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Dyson College of Arts and Sciences

ROLES AND RESPONSIBILITIES OF STUDENT ASSISTANTS

(Adapted by Eugene Richie from University of Richmond WAC Online Writing Fellows Program Handbook)

Sample List of Possible Responsibilities for Writing and Technology Assistants

To the professor/class:
  • meet with the professor (and other Writing and Technology Assistants) as early as possible in the semester to discuss the syllabus, assignments, and expectations;
  • attend at least a portion of one class meeting to introduce yourself and the Writing and Technology Assistants Program to students;
  • collect, read, and provide written commentary on 2-3 sets of papers for approximately 15-30 students;
  • schedule and hold individual writing conferences within one week of reading each set of papers to discuss your written commentary;
  • promptly inform the professor and the Writing and Technology Assistants Program Director of any difficulties you encounter in fulfilling these responsibilities.

    To the Writing and Technology Assistants:

  • check your e-mail account at least once per week;
  • promptly respond to all requests for meetings and information;
  • keep the Writing and Technology Assistants Program Director informed of any change in your address (campus or home), phone number, or e-mail address;
  • inform the Writing and Technology Assistants Program Director of any plans you have to leave the program and of any plans to return;
  • promptly inform the Writing and Technology Assistants Program Director of difficulties you predict or encounter in fulfilling these responsibilities.

    Note: The workload may vary from semester to semester. Call the Writing and Technology Assistants Program Director if you have any questions about the amount of work you're asked to do.

    Hints for Effective Conferences

    Never:
  • Discuss grades with a writer
  • Critique a writer, her instructor, a syllabus, or an assignment
  • Forget an appointment with a writer. Standing someone up even once will mean dismissal from the program
  • Write for the writer. Ask questions instead or, in the case of a grammatical correction, assist with a representative example.
  • Give your reading of a text or idea. This is the writer's job.

    Avoid:

  • Focusing on grammar or mechanics when larger problems are present
  • Doing most of the talking. Let the writer's agenda be the focus of the conference, except when the writer's goals are at odds with the assignment, your other responsibilities, or the honor code.

    Always:

  • Be courteous and patient before and during the conference
  • Provide grammar, editing, and revision information for writers, as needed
  • Invite the writer to make another appointment with you or another tutor
  • Bring concerns about a conference to the Writing and Technology Assistants Program Director.

    Do's and Don'ts for Writing Commentary

    (adapted from guide by Adria Bader, University of Richmond Writing Fellow, '96)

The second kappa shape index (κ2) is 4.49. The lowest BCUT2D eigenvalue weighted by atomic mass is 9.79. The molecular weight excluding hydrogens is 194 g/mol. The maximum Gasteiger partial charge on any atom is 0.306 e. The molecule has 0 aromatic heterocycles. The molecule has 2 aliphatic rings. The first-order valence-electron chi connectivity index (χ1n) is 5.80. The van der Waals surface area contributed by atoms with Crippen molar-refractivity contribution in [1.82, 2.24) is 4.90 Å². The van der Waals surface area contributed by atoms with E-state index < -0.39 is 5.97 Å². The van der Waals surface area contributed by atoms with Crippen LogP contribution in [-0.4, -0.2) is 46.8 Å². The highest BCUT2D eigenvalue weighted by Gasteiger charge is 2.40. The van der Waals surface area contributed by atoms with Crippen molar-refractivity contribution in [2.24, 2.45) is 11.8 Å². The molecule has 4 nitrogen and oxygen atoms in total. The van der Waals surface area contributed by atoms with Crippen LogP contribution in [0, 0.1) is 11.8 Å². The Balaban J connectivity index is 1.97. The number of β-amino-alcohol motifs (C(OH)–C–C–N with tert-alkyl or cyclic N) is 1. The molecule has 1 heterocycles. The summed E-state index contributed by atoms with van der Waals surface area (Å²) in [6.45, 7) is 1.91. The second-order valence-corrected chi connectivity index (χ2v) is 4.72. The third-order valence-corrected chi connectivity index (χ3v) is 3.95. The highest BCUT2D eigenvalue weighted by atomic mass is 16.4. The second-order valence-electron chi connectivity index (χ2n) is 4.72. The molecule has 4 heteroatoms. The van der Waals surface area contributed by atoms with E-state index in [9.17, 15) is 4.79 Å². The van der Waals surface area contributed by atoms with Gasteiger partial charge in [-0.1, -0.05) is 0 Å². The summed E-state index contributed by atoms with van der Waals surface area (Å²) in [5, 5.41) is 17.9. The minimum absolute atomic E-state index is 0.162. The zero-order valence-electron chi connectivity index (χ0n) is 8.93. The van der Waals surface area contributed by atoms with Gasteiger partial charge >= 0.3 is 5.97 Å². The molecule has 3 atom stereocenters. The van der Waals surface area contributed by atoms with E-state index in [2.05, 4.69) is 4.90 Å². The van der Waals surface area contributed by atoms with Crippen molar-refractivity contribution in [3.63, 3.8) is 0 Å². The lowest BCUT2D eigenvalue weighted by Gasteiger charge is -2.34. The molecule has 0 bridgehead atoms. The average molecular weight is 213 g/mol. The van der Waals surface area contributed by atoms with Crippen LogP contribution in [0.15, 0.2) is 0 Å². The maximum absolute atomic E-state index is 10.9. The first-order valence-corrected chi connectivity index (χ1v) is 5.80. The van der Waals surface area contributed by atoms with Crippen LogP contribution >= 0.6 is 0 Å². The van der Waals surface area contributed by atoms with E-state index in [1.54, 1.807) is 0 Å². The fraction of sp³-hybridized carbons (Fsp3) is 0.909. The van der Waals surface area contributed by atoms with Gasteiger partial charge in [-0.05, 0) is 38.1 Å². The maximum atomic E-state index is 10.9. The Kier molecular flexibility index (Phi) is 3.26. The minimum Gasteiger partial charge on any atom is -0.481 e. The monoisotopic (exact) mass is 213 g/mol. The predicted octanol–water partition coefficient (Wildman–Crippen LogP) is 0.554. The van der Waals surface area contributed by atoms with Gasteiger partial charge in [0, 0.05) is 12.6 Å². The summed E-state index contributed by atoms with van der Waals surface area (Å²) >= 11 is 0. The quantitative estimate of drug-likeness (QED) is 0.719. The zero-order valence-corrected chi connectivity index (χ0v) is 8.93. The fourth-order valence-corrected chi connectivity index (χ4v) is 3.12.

This checklist works well in any course that involves written peer critique of papers. You will develop your own way of commenting as you gain experience, so don't be afraid of creating your own system as long as it works well with your peers.

    Commentary DO's:

  • Read a draft all the way through BEFORE you begin to comment on it
  • Spend at least 20 to 40 minutes commenting on a single draft
  • Use a number/comment system instead of LONG marginal comments
  • Raise questions from a reader's point of view; points that may not have occurred to the writer
  • Focus on the overall problems of content before looking at surface level errors (i.e. grammar, spelling)
  • Phrase comments clearly and carefully (Any student should be able to read the commentary and understand what needs to be changed.)
  • Make comments text-specific, referring specifically to that writer's draft (NO "rubber stamps" such as "awkward" or "unclear" or "vague"
  • Direct comments to breaks in logic, disruptions in meaning, and/or missing information
  • Structure comments to help writers clarify their purposes and writing strategies in that specific draft
  • Offer SUGGESTIONS, not commands, when possible. For example, suggest changes in positions of paragraphs to aid organization.
  • Comment through the use of questions ("This sentence confuses me a little, can you reword it to make it more clear? OR "Could you make a stronger transition between these two points?")
  • Look for unexplained "Code Words" in the draft and ask the writer about them ("What exactly does `Different aspects' mean here?")
  • End comments should include the main STRENGTHS in a writer's draft as well as 2 or 3 of the most important things that need improvement
  • If something appears too complicated to write in the commentary, just mention that you have something that you would like to talk to the writer about when you have your conference.
  • Ask for citations when it is apparent that sources have been used but not identified.
  • Suggest sources.

    Commentary Don'ts:

  • DON'T write commentary in red ink.
  • Avoid turning the writer's paper into YOUR paper.
  • Avoid saying an idea is wrong. Instead, ask student to check the accuracy of an idea and cite evidence for it.
  • Do not contradict yourself ("Condense this sentence," followed by, "You need to be more specific and develop this paragraph").
  • Don't overwhelm a writer with too much commentary .
  • If the writer is not sure that he or she has understood the assignment, and you aren't sure either, DON'T be afraid to tell the writer to talk with his or her professor.
  • Don't take forever in your commenting on a draft; remember that the writer needs ample time to revise.

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